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Leaving home to return home

Erica Louder for Progressive Forage Published on 03 February 2022
Erica Louder and baby

The smell of sagebrush on a rare rainy afternoon as I ride horseback through the dry pasture. The strain of my shoulders as I pick lava rock from the 40-acre field. The clank of the tractor bucket as I toss that rock in.

The sound of the irrigation lines when they pressurize. The feel of loamy-clay soil in my fist as I crush it between my fingers. My arms scraped and a little bleeding as I run through 8-foot corn to shut the center pivot off. Shoving the pickup into four-wheel drive as I ease the too-heavy hay load over the largest hill. Galloping Reba through the field we finally decided wasn’t worth growing corn in. Sprinting down the lane three weeks postpartum to keep the cows from reaching the highway. My 3-year-old clinging to my back as we look for a calving heifer, my thumb cramping from the four-wheeler ignition.

These memories are what I think of when I think about our farm. They are also the memories I will miss when we leave this farm. We thought this would be our forever home; what a quaint turn of phrase. In the early years especially, it was hard. We were unsuccessfully balancing full-time careers, children and this farm. We used to dream about being full-time farmers. This farm taught us that it was OK to let that stay a dream. Last fall, my husband took a new job. He was no longer tied to the dairies that kept his veterinary practice afloat. With that change, we made the agonizing decision to leave this farm and return home.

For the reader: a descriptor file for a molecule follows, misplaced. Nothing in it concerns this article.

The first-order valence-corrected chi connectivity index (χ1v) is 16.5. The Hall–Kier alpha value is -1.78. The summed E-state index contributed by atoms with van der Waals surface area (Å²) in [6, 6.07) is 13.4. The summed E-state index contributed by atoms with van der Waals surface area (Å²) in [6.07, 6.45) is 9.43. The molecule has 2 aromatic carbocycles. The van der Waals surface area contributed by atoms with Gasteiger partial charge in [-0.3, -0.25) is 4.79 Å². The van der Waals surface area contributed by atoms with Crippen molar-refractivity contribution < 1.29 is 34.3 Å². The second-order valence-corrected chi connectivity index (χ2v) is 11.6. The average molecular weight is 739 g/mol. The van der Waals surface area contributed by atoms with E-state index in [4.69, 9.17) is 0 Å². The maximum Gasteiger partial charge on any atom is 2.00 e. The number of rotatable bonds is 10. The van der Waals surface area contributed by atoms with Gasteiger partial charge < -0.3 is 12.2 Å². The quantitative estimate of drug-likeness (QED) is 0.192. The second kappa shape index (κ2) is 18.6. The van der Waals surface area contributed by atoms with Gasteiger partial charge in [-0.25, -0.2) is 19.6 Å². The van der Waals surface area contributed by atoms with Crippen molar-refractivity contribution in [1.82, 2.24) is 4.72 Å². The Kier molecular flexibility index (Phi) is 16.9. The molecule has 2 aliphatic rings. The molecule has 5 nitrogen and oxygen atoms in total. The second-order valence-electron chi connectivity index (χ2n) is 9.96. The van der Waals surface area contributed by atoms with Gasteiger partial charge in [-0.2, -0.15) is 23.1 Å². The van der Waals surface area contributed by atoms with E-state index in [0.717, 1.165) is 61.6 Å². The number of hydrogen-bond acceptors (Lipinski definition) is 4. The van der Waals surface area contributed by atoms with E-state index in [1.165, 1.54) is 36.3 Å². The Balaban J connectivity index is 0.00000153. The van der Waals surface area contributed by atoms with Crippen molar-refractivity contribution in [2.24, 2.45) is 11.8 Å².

It’s a weird word, home. When I think of home, I think of here, where I am now, this farm, this place, these landscapes. I’ve lived 10 years in this part of southern Idaho. When I think of home, this place is what my mind pictures. Yet, the place where I grew up, the place where my parents live, the place I first called "the farm," that too, is home.

When I was in my late teens, irrigating morning and evening, trapping gophers and learning to drive the tractor, I dreamed about running my dad’s farm after college and buying the little house next to my parents and turning my dad’s 150 acres into something that could really be called agriculture. Instead, I settled 200 miles away, where my husband and I set out on being second-generation part-time farmers. Sometimes when I would travel to my childhood home and visit that farm, I’d remember that small dream of a tanned and mosquito-bitten 17-year-old.

Today, as a 30-something, I find myself dreaming that dream again. We purchased 35 acres next to my parents, planning this new place as our forever home, for real this time. My feelings are conflicted about the move; it feels like leaving home to return home.

What does home feel like to you?  end mark

PHOTO: Photo provided by Erica Louder. 

Erica Ramsey Louder is a freelance writer based in Idaho.